The home has been researched through the Trumbull County Archives
and is documented and recorded in the Ohio Historic Inventory
by the Ohio Historic Preservation Office/Ohio Historical Center.
Tax reveal and increase in property taxes between 1815 and 1823
which would indicate that a structure was added to the property.
The house style is known as a Federal Colonial and is constructed
of solid double brick with sandstone foundation 4-5 ft. in thickness.
The masonry is done in what is called a 5 over 1 double brick
lay, where you will see 5 rows of brick laid one way, and then
one in the opposite direction. The eaves are laid diagonally in
a saw tooth (dental) pattern.
The Federal Colonial style is known for its symmetrical
architecture. The home is identified by its grand entry foyer,
four rooms stacked symmetrically, and its 11 foot ceilings. Also
by its 6/6 windows, cut stone sills and lintels. The entry has
sidelights and arched transom with paneled reveals. Upstairs center
window is tripartite with covered transom. And original “L”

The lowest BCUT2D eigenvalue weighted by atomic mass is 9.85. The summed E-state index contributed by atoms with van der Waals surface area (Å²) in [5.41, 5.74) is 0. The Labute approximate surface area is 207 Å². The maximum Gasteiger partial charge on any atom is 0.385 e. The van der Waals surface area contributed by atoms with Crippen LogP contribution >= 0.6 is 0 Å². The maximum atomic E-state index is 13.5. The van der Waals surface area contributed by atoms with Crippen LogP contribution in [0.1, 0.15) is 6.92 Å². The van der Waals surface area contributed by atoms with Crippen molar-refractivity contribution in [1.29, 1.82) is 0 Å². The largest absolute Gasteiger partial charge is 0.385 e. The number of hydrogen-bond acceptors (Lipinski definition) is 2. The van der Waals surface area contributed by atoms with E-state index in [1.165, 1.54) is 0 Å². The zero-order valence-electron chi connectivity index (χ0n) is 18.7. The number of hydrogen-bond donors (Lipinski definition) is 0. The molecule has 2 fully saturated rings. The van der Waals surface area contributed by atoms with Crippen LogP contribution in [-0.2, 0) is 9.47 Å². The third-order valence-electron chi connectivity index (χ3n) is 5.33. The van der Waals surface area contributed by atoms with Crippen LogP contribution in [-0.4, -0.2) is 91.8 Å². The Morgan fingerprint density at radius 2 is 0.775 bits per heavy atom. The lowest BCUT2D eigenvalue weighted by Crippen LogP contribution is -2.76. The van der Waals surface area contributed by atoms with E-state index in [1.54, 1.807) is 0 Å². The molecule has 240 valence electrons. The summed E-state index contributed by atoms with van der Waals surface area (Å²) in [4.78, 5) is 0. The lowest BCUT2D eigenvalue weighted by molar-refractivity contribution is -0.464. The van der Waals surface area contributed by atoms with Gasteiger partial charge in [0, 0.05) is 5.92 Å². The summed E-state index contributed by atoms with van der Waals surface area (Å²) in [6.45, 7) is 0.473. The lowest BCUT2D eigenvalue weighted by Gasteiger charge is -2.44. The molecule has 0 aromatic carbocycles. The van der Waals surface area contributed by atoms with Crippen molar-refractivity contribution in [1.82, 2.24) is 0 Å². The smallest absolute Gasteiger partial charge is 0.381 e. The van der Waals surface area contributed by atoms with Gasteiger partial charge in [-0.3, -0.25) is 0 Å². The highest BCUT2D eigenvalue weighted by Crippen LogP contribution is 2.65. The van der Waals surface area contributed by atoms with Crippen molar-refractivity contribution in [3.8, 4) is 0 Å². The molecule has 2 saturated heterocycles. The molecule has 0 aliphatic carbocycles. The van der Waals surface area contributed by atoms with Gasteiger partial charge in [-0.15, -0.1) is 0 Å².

extends to the east.
The home remains with its original woodwork
and wood panel flooring. It was indicated that any flooring used
for renovation came from the Robbins Avenue home of James Heaton,
also known as the Heaton-Mason, home which was torn down in 1960s.
It was known as the sister home to the current Hall residence.
From Pam Hall, current owner (2021):
most residences built in this time period had very few closets
and any closet was so small that a man could not stand inside
and turn around. The reason is that any closet large enough to
stand inside and turn around was considered to be a taxable room.
The granite steps pictured in the Stein family
in front of home image above is shown in the last photo below.
The steps allowed for an easier entrance into the horse-drawn
carriages or mounting a horse, the two common modes of transportation
before the advent of automobiles.
Close-up of dining room window woodwork
Passageway from dining room into foyer
Front door interior
Close-up of original front door bolt
Front living room
Front living room
Front living room
Front living room
Window at staircase turn
Stairway wall mural
Second floor center window
Second floor opening for stove
Millstone in stone walkway
Stepping stone for carriage